PILARSKI SAYS… Crimea’s annexation will impact aviation
Crimea’s annexation will impact aviation
Adam Pilarski, Senior Vice President at Avitas, on the fallout of events in Russia and Crimea.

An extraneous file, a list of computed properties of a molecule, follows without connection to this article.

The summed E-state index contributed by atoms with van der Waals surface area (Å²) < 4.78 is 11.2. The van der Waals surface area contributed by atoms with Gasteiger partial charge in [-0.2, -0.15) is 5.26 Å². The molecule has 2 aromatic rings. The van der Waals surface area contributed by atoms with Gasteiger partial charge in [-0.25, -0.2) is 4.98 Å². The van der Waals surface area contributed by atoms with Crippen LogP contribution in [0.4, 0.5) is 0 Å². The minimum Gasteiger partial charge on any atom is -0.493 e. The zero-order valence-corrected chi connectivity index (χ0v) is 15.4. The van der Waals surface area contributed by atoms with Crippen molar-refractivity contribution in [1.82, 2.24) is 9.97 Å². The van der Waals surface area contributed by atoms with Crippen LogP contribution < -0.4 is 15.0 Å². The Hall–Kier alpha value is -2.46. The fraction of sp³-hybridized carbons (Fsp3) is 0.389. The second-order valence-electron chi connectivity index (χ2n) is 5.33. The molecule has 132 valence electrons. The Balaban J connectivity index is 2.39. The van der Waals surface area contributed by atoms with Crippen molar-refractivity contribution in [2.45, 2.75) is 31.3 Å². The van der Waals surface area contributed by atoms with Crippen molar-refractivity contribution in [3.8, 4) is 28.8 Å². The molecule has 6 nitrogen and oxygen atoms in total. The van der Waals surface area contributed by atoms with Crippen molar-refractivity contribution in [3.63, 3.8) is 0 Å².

What is happening in Ukraine represents one of the most significant geo-political events in recent memory. Some are comparing it to the precursor of World War II. They argue that Russia’s actions are simply nationalistic. They compare Crimea to the occupation first of Austria (the Anschluss) and then of Sudetenland in 1938 under the pretext of protecting the ethnic German people living there. Incidentally, the 97% vote for Russian annexation in Crimea compares with the 97.32% vote in December 1938 in Sudetenland for the Nazis, and pales with the 99.7561% who voted for Anschluss in April 1938. The events in 1938, of course, were followed by further invasion and ultimately a global war with tens of millions killed. A more benign assessment of Russian president Vladimir Putin’s adventure stresses his weaknesses as a base for the present actions. That interpretation is related to a much older historical concept, namely the Roman panem et circenses, which points out that for a ruler to stay in power two things have to be provided for the common folk: bread (panem) and circuses (circenses, or games/entertainment since TV was not invented yet). Instead of providing good service the ruler can provide basic sustenance and also create some event that unifies the common people to take their mind off the inadequacies of their life. Winter Olympics (Sochi) and military action fits that bill perfectly, as do perceived threats by the rest of the world or a minority group. With high oil prices Russia has been increasing the standard of living of its population. However many Russian voters were fed up with what is perceived to be a corrupt, and increasingly authoritarian, administration. Putin’s popularity was dropping and serious protests were threatening his tenure. A military adventure restoring Russia’s greatness appeals to the common people, stirs nationalistic fervour and equates protests against the existing regime with treason. Hence, that view emphasizes a defence of the status quo as motivator for action, not a genuine desire for world domination. My view is in the second camp, and I do not fear an imminent World War III. Putin’s adventure seems not to be perfectly well thought out. True, the West will not challenge Russia militarily in Crimea, so he will get away with the annexation. In the long run it will prove to be very costly. The Soviet Union saw huge transfers of money from Russia to the other republics and subsidizing Crimea will be expensive. The whole concept is also fraught with danger. The world as a whole does not support border changes, even if they involve reuniting ethnic people. Will Russia support the desire for independence of the Chechen people as a consequence of its new-found ideology? Many countries in Africa and in the Middle East have borders drawn by previous colonial powers without regard to the ethnic mix of the local population. Nobody wants to revisit these old issues. If the new Russian ideology were to be accepted we could see the dissolution of most African states – the same with the Middle East, China and so on. The US administration is being careful not to provoke military action, but there will be unintended consequences of the Russian policies in economics and business. Interestingly, the US is taking a more aggressive policy versus Russia in terms of sanctions than the EU, whose members should be genuinely afraid of the Russian military. This is surprising given that it is Europe which potentially could be facing these Russian tanks. The EU (mainly Germany) instead seems to be more interested in appeasement, mediating between the US and Russia. So, how will all this affect aviation? First, the slowdown in military spending planned in the US will eventually be reversed, helping manufacturers such as Boeing. Tourism will be affected. Russians have had huge growth in tourism, and that will slow down. Russian traffic finally surpassed the old levels experienced during the times of the Evil Empire but will not grow that much now. Less traffic means less demand for aircraft. Also affected will be industrial cooperation, buying titanium for aircraft and the like. The Russian Sukhoi aircraft will face a much harder prospect of sales in the West, and the future of the MS21 will be cloudier. Russia has a fleet of almost 700 western aircraft valued at more than $14 billion, of which foreign lessors provide a significant part. Sanctions work both ways and will affect the western financiers and lessors. Bombardier has been very successful in placing CRJs in Russia, and that progress will likely stop. The airframer’s recent ambitions to sell up to 100 Q400s and establish an assembly line in the country are now delayed after Canada imposed financial sanctions and travel bans on Russian officials. The developments in Russia, though not as catastrophic as some seem to think, will undoubtedly have a profound negative impact on the aviation sector.